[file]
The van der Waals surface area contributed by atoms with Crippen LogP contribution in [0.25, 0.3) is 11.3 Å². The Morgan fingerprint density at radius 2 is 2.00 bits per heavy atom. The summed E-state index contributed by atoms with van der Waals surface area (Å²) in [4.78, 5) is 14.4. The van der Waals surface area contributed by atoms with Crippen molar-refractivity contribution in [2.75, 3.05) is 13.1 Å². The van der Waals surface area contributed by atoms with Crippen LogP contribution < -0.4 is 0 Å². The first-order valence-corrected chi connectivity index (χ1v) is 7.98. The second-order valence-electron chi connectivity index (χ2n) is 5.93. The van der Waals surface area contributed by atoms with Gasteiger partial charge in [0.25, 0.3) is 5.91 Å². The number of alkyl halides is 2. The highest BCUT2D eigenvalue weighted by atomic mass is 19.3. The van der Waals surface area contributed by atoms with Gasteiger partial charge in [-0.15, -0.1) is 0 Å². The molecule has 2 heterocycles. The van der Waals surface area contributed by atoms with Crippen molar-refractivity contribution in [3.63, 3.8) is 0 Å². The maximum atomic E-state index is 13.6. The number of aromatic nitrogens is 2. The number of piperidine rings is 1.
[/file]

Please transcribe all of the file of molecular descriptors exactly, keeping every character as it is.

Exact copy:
The van der Waals surface area contributed by atoms with Crippen LogP contribution in [0.25, 0.3) is 11.3 Å². The Morgan fingerprint density at radius 2 is 2.00 bits per heavy atom. The summed E-state index contributed by atoms with van der Waals surface area (Å²) in [4.78, 5) is 14.4. The van der Waals surface area contributed by atoms with Crippen molar-refractivity contribution in [2.75, 3.05) is 13.1 Å². The van der Waals surface area contributed by atoms with Crippen LogP contribution < -0.4 is 0 Å². The first-order valence-corrected chi connectivity index (χ1v) is 7.98. The second-order valence-electron chi connectivity index (χ2n) is 5.93. The van der Waals surface area contributed by atoms with Gasteiger partial charge in [0.25, 0.3) is 5.91 Å². The number of alkyl halides is 2. The highest BCUT2D eigenvalue weighted by atomic mass is 19.3. The van der Waals surface area contributed by atoms with Gasteiger partial charge in [-0.15, -0.1) is 0 Å². The molecule has 2 heterocycles. The van der Waals surface area contributed by atoms with Crippen molar-refractivity contribution in [3.63, 3.8) is 0 Å². The maximum atomic E-state index is 13.6. The number of aromatic nitrogens is 2. The number of piperidine rings is 1.